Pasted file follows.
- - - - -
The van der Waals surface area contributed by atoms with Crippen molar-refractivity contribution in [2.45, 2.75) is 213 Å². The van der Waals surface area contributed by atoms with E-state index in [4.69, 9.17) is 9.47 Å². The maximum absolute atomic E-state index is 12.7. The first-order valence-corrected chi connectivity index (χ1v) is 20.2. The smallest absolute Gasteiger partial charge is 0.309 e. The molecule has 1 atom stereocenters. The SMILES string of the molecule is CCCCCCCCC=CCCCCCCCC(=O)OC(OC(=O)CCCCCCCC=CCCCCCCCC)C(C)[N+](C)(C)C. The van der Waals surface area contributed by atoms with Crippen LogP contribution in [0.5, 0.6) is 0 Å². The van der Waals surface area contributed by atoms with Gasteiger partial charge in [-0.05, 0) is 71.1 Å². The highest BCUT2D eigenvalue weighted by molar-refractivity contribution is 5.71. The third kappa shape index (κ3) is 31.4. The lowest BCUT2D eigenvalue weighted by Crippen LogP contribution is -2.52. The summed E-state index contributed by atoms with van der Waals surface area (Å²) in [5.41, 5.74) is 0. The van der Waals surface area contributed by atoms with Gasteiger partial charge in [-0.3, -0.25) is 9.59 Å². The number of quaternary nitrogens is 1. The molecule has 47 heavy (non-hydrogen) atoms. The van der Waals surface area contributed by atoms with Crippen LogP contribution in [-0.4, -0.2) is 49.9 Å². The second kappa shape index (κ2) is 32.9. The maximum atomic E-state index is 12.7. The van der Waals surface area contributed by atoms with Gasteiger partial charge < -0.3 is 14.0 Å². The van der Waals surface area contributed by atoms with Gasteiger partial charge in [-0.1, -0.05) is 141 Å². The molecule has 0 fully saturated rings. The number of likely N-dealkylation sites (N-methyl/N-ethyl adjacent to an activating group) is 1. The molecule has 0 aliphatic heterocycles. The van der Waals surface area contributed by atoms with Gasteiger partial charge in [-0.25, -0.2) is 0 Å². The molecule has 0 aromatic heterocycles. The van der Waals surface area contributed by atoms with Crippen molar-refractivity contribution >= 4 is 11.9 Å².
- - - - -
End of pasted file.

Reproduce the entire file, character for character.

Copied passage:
The van der Waals surface area contributed by atoms with Crippen molar-refractivity contribution in [2.45, 2.75) is 213 Å². The van der Waals surface area contributed by atoms with E-state index in [4.69, 9.17) is 9.47 Å². The maximum absolute atomic E-state index is 12.7. The first-order valence-corrected chi connectivity index (χ1v) is 20.2. The smallest absolute Gasteiger partial charge is 0.309 e. The molecule has 1 atom stereocenters. The SMILES string of the molecule is CCCCCCCCC=CCCCCCCCC(=O)OC(OC(=O)CCCCCCCC=CCCCCCCCC)C(C)[N+](C)(C)C. The van der Waals surface area contributed by atoms with Crippen LogP contribution in [0.5, 0.6) is 0 Å². The van der Waals surface area contributed by atoms with Gasteiger partial charge in [-0.05, 0) is 71.1 Å². The highest BCUT2D eigenvalue weighted by molar-refractivity contribution is 5.71. The third kappa shape index (κ3) is 31.4. The lowest BCUT2D eigenvalue weighted by Crippen LogP contribution is -2.52. The summed E-state index contributed by atoms with van der Waals surface area (Å²) in [5.41, 5.74) is 0. The van der Waals surface area contributed by atoms with Gasteiger partial charge in [-0.3, -0.25) is 9.59 Å². The number of quaternary nitrogens is 1. The molecule has 47 heavy (non-hydrogen) atoms. The van der Waals surface area contributed by atoms with Crippen LogP contribution in [-0.4, -0.2) is 49.9 Å². The second kappa shape index (κ2) is 32.9. The maximum atomic E-state index is 12.7. The van der Waals surface area contributed by atoms with Gasteiger partial charge < -0.3 is 14.0 Å². The van der Waals surface area contributed by atoms with Gasteiger partial charge in [-0.1, -0.05) is 141 Å². The molecule has 0 fully saturated rings. The number of likely N-dealkylation sites (N-methyl/N-ethyl adjacent to an activating group) is 1. The molecule has 0 aliphatic heterocycles. The van der Waals surface area contributed by atoms with Gasteiger partial charge in [-0.25, -0.2) is 0 Å². The molecule has 0 aromatic heterocycles. The van der Waals surface area contributed by atoms with Crippen molar-refractivity contribution >= 4 is 11.9 Å².